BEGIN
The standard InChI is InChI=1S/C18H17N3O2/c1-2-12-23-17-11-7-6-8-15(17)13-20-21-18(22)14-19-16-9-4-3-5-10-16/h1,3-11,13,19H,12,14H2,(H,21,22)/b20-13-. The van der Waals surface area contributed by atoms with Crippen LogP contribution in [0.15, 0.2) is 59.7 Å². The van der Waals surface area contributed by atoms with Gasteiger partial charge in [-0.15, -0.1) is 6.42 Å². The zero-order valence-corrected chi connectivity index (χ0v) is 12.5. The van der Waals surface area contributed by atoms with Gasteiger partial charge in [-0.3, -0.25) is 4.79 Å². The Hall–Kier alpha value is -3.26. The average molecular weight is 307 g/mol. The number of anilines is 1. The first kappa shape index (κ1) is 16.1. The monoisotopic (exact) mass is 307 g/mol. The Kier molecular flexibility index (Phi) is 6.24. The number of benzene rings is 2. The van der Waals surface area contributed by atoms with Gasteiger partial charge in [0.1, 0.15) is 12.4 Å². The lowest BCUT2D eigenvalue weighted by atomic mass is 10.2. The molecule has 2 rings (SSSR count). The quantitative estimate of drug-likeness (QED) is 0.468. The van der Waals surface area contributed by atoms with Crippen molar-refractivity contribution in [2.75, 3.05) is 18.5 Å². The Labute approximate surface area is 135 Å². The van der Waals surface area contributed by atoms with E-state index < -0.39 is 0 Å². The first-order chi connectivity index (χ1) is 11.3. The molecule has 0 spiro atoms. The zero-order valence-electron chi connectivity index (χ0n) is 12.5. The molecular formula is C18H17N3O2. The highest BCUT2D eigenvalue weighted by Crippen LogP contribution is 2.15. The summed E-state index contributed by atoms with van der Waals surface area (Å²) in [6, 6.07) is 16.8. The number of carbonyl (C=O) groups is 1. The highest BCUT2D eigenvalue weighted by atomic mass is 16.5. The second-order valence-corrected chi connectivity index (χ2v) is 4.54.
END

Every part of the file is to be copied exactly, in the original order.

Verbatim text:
The standard InChI is InChI=1S/C18H17N3O2/c1-2-12-23-17-11-7-6-8-15(17)13-20-21-18(22)14-19-16-9-4-3-5-10-16/h1,3-11,13,19H,12,14H2,(H,21,22)/b20-13-. The van der Waals surface area contributed by atoms with Crippen LogP contribution in [0.15, 0.2) is 59.7 Å². The van der Waals surface area contributed by atoms with Gasteiger partial charge in [-0.15, -0.1) is 6.42 Å². The zero-order valence-corrected chi connectivity index (χ0v) is 12.5. The van der Waals surface area contributed by atoms with Gasteiger partial charge in [-0.3, -0.25) is 4.79 Å². The Hall–Kier alpha value is -3.26. The average molecular weight is 307 g/mol. The number of anilines is 1. The first kappa shape index (κ1) is 16.1. The monoisotopic (exact) mass is 307 g/mol. The Kier molecular flexibility index (Phi) is 6.24. The number of benzene rings is 2. The van der Waals surface area contributed by atoms with Gasteiger partial charge in [0.1, 0.15) is 12.4 Å². The lowest BCUT2D eigenvalue weighted by atomic mass is 10.2. The molecule has 2 rings (SSSR count). The quantitative estimate of drug-likeness (QED) is 0.468. The van der Waals surface area contributed by atoms with Crippen molar-refractivity contribution in [2.75, 3.05) is 18.5 Å². The Labute approximate surface area is 135 Å². The van der Waals surface area contributed by atoms with E-state index < -0.39 is 0 Å². The first-order chi connectivity index (χ1) is 11.3. The molecule has 0 spiro atoms. The zero-order valence-electron chi connectivity index (χ0n) is 12.5. The molecular formula is C18H17N3O2. The highest BCUT2D eigenvalue weighted by Crippen LogP contribution is 2.15. The summed E-state index contributed by atoms with van der Waals surface area (Å²) in [6, 6.07) is 16.8. The number of carbonyl (C=O) groups is 1. The highest BCUT2D eigenvalue weighted by atomic mass is 16.5. The second-order valence-corrected chi connectivity index (χ2v) is 4.54.